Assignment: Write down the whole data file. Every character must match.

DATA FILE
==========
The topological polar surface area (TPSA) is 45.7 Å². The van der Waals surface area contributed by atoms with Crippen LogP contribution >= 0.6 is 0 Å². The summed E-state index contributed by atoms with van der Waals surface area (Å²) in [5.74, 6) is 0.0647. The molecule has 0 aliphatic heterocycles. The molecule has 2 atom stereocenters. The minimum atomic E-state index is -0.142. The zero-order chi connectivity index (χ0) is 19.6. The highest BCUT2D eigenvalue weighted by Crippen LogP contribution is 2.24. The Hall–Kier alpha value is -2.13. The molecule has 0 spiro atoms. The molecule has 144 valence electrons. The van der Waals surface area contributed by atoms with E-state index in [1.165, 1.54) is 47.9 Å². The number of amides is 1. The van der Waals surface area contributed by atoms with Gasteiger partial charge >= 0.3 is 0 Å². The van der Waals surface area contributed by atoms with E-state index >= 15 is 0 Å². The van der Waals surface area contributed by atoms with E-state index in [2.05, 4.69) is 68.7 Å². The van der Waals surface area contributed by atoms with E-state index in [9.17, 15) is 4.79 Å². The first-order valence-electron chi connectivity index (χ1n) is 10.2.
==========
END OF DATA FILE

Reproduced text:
The topological polar surface area (TPSA) is 45.7 Å². The van der Waals surface area contributed by atoms with Crippen LogP contribution >= 0.6 is 0 Å². The summed E-state index contributed by atoms with van der Waals surface area (Å²) in [5.74, 6) is 0.0647. The molecule has 0 aliphatic heterocycles. The molecule has 2 atom stereocenters. The minimum atomic E-state index is -0.142. The zero-order chi connectivity index (χ0) is 19.6. The highest BCUT2D eigenvalue weighted by Crippen LogP contribution is 2.24. The Hall–Kier alpha value is -2.13. The molecule has 0 spiro atoms. The molecule has 144 valence electrons. The van der Waals surface area contributed by atoms with E-state index in [1.165, 1.54) is 47.9 Å². The number of amides is 1. The van der Waals surface area contributed by atoms with Gasteiger partial charge >= 0.3 is 0 Å². The van der Waals surface area contributed by atoms with E-state index >= 15 is 0 Å². The van der Waals surface area contributed by atoms with E-state index in [2.05, 4.69) is 68.7 Å². The van der Waals surface area contributed by atoms with E-state index in [9.17, 15) is 4.79 Å². The first-order valence-electron chi connectivity index (χ1n) is 10.2.